Summary - Tissue Culture

  • Transformation is the step in the genetic engineering process where a new gene (transgene) is inserted into a single plant cell.
  • There are several things that must happen correctly for a cell to be successfully transformed:
    1. The new gene must be delivered into the nucleus of a cell and insert into a chromosome.
    2. The cells that receive the new gene must stay alive.
    3. The cells and plants that contain the new gene must be easily identifiable (selectable markers).
    4. The transformed cell must divide and give rise to an entire plant.
    5. The location where the transgene inserts into the chromosome must not interfere with the expression of the gene.
    6. The new gene must not insert into an existing gene in the chromosome that influences survival of the plant cell or productivity of the entire plant.
  • Tissue culture is when clusters of undifferentiated cells, called callus, are grown in culture.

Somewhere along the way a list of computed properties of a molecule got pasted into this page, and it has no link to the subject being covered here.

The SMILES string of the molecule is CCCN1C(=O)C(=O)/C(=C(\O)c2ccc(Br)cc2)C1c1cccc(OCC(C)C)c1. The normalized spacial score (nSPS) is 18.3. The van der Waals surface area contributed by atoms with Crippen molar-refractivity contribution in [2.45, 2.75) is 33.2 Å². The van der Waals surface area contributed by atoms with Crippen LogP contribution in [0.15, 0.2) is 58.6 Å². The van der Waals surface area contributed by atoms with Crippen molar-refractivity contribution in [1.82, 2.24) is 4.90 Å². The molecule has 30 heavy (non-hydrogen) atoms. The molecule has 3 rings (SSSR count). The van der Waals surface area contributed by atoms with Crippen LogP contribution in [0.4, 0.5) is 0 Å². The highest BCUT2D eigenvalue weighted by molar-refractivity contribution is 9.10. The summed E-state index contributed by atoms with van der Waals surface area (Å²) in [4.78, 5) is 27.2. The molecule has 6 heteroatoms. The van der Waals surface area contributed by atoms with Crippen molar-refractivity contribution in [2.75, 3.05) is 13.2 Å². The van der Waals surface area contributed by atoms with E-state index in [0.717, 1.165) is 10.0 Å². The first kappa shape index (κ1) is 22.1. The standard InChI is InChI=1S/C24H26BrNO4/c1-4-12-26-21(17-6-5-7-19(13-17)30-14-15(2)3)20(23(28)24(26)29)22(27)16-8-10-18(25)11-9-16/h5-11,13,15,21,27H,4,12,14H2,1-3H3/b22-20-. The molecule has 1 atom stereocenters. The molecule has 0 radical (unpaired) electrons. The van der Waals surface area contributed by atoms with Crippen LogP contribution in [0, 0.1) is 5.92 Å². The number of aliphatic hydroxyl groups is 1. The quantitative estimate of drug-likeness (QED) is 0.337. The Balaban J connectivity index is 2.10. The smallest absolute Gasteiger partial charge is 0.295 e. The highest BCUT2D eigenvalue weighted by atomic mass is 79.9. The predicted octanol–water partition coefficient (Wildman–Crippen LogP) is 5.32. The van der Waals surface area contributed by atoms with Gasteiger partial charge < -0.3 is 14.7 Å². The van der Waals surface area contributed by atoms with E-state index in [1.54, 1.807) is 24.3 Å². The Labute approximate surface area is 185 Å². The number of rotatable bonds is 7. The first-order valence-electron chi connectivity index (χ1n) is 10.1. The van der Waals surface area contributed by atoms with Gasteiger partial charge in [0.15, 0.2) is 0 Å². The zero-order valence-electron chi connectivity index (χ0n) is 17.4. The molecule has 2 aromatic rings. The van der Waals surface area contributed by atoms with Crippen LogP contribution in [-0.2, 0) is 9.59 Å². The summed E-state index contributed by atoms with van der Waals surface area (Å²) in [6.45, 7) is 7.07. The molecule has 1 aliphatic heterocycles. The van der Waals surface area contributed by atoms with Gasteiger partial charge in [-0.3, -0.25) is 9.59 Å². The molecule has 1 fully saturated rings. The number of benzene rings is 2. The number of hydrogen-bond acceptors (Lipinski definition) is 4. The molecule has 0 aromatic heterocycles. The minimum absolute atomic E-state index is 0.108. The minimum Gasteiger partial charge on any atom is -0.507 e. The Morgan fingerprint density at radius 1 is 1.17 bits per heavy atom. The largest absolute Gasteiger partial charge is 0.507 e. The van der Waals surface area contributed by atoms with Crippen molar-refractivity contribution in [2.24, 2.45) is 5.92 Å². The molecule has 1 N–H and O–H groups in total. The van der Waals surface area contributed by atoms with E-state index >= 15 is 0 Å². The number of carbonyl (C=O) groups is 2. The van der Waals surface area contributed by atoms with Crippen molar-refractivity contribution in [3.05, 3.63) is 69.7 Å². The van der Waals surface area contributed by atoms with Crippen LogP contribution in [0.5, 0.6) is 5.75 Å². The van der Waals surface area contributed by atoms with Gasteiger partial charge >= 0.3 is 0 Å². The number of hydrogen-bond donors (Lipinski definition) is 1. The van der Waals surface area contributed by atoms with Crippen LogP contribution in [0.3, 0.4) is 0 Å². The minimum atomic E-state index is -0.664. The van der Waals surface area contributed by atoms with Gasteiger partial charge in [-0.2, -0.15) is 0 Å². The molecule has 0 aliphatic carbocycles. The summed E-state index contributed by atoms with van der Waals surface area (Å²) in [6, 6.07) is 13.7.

• The steps in tissue culture are:
    1. Tissue samples are taken from a plant (explanting).
    2. The samples are grown on media and masses of undifferentiated cells begin to grow.
    3. The undifferentiated cells can be manipulated (procedures such as, DNA extraction and transformation with a transgene and selectable marker, can be done).
    4. Growth hormones are added to the media causing the cells to multiply and differentiate into entire plants.
  • Genotype specificity - some crop lines are genetically more equipped to handle the stresses of tissue culture. Since these lines are typically lower yielding, older lines, once a plant is successfully transformed it must go through backcrossing to move the transgene into a high yielding, elite line.  
  • Alternatives to tissue culture include transforming germline cells or pollen.  
  • Selectable marker genes are genes that encode easily detectable traits. Selectable marker genes are co-transformed with another gene of interest into a plant cell making transgenic cells easy to select out from non-trangnic cells.